Resource Super Profits Tax Redux
The Rudd Government has been “startled by the universal rejection” of its proposed Resource Super Profits Tax, as business editor at The Australian, Andrew Main puts it.
The Government is now discussing the possibility of removing the 40% rebate and lifting the 5.7% profit threshold. No intelligent mine manager will fall for that dummy pass. Once this industry specific tax is legislated, we can expect the Government to change the tax rate according to its whim. There will be no certainty for business when mining taxes change as often as the taxes on beer and cigarettes.
For a nation so committed to a level playing field in world trade, it is paradoxical that we will no longer have a level playing field for companies at home.
Mr Rudd’s ideology compels him to raise taxation and invent new taxes. He seems determined to impose this new tax and there will be no certainty for business until the next Coalition Government repeals it. Unfortunately the Rudd Government will have caused a great deal of damage by then. The international competitiveness of our mining industry will be reduced. The perceived sovereign risk of Australia will be increased. Mining activity and growth will be subdued. Mining company valuations will decline as will the broad share market indices, which are heavily weighted to the mining sector.
With compulsory Super, every Australian is an owner of BHP, Rio Tinto and to some degree the whole mining sector. This new tax will reduce the value of every Super fund. Australian Super funds ride on BHP’s back. Mr Rudd is raiding our Super to pay for his deficit.
This new tax raises an important point. Australia is governed by elected representatives. They have a duty to protect Australia from the theorising of unelected bureaucrats and boffins like Dr. Henry and Professor Garnaut. Ask their advice by all means. Mine their thoughts. But discard ideas that are clearly damaging.
Academics live inside their heads in hypotheses and theorems, not in the real and complex practicality of modern business. It is not unexpected that PhD economists should come up with wild ideas full of dangerous unintended consequences.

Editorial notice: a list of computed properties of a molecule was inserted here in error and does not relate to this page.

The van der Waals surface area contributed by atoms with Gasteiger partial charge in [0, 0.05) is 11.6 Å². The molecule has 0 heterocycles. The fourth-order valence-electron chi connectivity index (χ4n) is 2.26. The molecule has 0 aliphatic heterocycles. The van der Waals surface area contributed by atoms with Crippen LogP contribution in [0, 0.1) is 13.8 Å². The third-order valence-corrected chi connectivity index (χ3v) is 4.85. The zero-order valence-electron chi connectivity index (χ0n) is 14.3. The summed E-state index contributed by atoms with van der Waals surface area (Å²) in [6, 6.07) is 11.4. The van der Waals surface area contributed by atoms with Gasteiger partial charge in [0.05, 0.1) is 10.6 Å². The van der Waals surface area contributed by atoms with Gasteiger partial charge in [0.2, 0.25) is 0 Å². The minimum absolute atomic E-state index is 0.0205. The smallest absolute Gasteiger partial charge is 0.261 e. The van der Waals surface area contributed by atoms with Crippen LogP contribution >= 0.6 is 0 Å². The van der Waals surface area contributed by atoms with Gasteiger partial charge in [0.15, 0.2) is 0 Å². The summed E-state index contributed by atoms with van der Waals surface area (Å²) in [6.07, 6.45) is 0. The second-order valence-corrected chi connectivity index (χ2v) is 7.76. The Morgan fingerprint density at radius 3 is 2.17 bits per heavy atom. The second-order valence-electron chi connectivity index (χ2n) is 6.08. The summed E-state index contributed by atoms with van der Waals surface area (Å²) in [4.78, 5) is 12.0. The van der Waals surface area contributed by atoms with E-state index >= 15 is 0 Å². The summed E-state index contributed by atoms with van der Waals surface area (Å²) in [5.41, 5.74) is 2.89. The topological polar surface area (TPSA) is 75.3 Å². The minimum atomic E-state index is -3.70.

As Paul Keating said of Dr John Hewson, Dr Ken Henry is a “feral abacus”. I am not at all surprised that one of the very few supporters of this new tax is John Hewson. I suppose it is possible that Ken Henry has a first class mind, but even if he does, it is of little importance, for he would be just one of many bright economists, all with very different opinions. Remember that the definition of an economist, is someone who can tell you today why their prediction yesterday was incorrect. There is precious little credibility conferred by being a bright economist. One need only look at Alan Greenspan to illustrate that point.
Certainly Ken Henry possesses a forceful, dominant demeanour that has carried him to the top of his department. Perhaps he is bullying the relative milksops, Rudd and Swan, into allowing his claim to historical fame. Though to be fair, he doesn’t have to try too hard to convince Mr Rudd that a massive new selective corporate tax is a good idea. Falling for this anti-corporation rubbish is part of Rudd’s Labor DNA.
Give me thoughtful and responsible politicians who listen to the hard earned wisdom of our business leaders. And give me sensible, incremental evolution of our financial and regulatory systems, over any clever economist’s grand reforming strategies.
Dr Henry received this grand strategy from Ross Garnaut’s 1975 resource tax paper. It was a bad idea during the last commodity boom and it is a bad idea for this commodity boom. Notice that this was never proposed during the long intervening commodity bear market. The chronology is diagnostic of a grubby tax grab. Happily for Mr Rudd and Mr Swan, the revenue will help them whitewash the mess they have made of Australia’s balance sheet.
It is an academic economic bureaucrat’s wet dream to devise and implement a new tax. It is the Federal Government’s job to protect us from bureaucratic boffins enthused with a big idea.
Source Conservative Observations